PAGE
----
“Painter” supercomputer comes to life at Louisiana Tech
The Louisiana Optical Network Initiative (LONI) gained another 4.77 teraflops of computing power recently with the activation of the “Painter” supercomputer housed in the Data Replication Center at Louisiana Tech University.
“Painter” (pictured right) is the fifth of six Dell Linux Clusters that comprise the LONI system, a state-of-the-art fiber optics network running throughout Louisiana, and connecting Louisiana and Mississippi research universities to one another as well as National LambdaRail and Internet2.
“This supercomputer will help support scientific calculations and data processing by several different disciplines on the Louisiana Tech campus,” says Dr. Zeno Greenwood, associate professor of physics. “Painter will give us much, much more and incredibly faster computing than we ever had previously.”
Painter’s 4.77 teraflops will contribute to the 85 teraflops of total computing power LONI will have upon activation of all its state-wide nodes.
A teraflop is equal to a trillion floating point operation per second; a measure that describes how many multiplications can be performed within one second. To put it in perspective, Painter’s performance power is nearly 500 times greater than that of an average desktop PC.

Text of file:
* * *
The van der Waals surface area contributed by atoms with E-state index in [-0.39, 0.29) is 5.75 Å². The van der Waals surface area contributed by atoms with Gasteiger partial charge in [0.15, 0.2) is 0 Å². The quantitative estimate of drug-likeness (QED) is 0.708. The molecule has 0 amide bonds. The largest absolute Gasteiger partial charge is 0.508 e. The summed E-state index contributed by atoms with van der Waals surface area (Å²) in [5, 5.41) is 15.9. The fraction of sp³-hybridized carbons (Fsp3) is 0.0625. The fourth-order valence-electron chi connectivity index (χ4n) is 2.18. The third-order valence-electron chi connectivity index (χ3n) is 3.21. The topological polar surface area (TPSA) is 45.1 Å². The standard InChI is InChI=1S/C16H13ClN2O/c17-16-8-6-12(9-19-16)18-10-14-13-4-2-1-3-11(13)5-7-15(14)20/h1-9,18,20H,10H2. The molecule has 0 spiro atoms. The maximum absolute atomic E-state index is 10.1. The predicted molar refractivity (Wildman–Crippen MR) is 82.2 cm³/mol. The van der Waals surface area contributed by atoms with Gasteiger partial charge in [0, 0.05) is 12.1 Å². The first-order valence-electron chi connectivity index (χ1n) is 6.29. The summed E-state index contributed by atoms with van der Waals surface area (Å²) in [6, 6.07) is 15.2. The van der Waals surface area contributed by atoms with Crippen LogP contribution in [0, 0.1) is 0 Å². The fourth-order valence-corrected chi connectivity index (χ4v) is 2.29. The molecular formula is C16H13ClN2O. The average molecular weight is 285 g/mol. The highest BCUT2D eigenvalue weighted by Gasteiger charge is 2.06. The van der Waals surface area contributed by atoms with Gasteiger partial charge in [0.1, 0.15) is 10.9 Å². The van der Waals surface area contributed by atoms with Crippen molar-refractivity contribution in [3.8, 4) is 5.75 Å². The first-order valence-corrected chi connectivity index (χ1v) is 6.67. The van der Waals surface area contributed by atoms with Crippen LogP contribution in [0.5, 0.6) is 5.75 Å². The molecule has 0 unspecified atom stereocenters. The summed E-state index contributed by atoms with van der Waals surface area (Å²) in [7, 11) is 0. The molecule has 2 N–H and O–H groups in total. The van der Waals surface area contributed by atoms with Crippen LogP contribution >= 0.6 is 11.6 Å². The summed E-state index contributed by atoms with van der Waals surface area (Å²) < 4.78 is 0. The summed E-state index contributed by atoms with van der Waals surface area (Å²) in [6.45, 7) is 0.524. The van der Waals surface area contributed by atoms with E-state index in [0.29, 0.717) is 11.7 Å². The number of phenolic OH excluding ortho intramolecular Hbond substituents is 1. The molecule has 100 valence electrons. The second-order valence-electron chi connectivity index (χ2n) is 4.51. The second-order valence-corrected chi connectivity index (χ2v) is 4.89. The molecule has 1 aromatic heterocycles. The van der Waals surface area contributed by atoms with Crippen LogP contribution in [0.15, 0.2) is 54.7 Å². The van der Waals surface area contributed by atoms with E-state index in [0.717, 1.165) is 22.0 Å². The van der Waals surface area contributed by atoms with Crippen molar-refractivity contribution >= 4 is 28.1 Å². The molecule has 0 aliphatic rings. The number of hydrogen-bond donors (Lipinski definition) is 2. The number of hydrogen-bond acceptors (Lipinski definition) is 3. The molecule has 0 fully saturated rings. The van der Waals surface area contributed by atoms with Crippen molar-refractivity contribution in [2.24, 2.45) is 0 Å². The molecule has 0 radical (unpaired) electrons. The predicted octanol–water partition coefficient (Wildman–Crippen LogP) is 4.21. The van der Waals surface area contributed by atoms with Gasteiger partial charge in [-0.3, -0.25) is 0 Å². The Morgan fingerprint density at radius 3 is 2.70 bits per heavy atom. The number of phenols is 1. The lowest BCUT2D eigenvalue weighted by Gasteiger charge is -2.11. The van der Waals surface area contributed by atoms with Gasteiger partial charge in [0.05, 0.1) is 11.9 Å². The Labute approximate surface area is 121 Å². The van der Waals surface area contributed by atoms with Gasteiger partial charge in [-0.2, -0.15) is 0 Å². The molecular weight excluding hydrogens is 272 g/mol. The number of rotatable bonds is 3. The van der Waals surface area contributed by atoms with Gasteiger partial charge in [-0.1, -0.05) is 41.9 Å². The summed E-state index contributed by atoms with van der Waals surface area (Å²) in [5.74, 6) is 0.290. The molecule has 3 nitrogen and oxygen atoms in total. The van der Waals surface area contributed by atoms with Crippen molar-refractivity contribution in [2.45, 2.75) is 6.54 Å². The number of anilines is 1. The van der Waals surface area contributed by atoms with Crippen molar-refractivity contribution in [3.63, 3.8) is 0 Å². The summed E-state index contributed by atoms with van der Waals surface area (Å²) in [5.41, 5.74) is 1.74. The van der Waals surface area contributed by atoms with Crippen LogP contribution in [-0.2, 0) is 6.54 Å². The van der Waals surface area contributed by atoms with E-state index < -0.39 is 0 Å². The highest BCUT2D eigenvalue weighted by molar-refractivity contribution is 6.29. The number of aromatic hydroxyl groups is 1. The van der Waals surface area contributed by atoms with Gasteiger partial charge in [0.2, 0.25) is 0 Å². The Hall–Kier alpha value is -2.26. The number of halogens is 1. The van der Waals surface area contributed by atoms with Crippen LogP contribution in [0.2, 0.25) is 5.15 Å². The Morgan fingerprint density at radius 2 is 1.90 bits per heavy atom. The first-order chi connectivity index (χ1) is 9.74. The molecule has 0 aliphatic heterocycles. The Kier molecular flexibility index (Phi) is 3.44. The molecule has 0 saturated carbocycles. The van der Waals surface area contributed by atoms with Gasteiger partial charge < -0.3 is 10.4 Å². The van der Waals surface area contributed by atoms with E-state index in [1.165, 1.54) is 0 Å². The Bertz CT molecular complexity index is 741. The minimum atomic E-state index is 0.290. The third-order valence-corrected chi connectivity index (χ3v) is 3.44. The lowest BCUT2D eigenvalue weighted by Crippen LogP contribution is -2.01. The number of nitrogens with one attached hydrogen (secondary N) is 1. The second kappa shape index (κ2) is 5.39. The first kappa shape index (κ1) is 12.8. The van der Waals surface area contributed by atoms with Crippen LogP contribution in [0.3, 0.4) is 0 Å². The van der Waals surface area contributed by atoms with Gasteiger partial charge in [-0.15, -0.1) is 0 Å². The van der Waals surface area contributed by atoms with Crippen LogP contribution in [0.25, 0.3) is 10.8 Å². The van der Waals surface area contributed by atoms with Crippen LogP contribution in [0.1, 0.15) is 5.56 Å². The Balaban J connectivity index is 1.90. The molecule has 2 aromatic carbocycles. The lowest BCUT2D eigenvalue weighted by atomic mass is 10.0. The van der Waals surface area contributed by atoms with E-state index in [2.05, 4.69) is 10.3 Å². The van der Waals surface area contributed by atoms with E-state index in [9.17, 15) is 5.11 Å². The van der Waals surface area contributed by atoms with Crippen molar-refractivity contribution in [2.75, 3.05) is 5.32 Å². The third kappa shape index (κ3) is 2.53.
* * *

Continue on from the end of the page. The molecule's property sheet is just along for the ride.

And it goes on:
Louisiana Tech’s research efforts, both on and off campus, will greatly benefit from the power and speed generated by Painter.
“[Tech’s] high energy physics group will do theoretical simulations and perform large, complicated analyses with Painter,” says Greenwood.
“This will be in support of the giant ATLAS experiment coming on line this summer at CERN (European Organization for Nuclear Research).”
The Painter supercomputer is named in honor of Jack Painter (pictured left), professor emeritus of civil engineering, who was instrumental in bringing the LGP-30, Louisiana Tech’s very first computer, to the campus in the 1950’s. With a clock rate of 120 kHz, the LGP-30 was a binary computer, performing without an operating system and at a rate of up to 400 additions per second, which is 12.5 billion times slower than the Painter supercomputer.
Written by Dave Guerin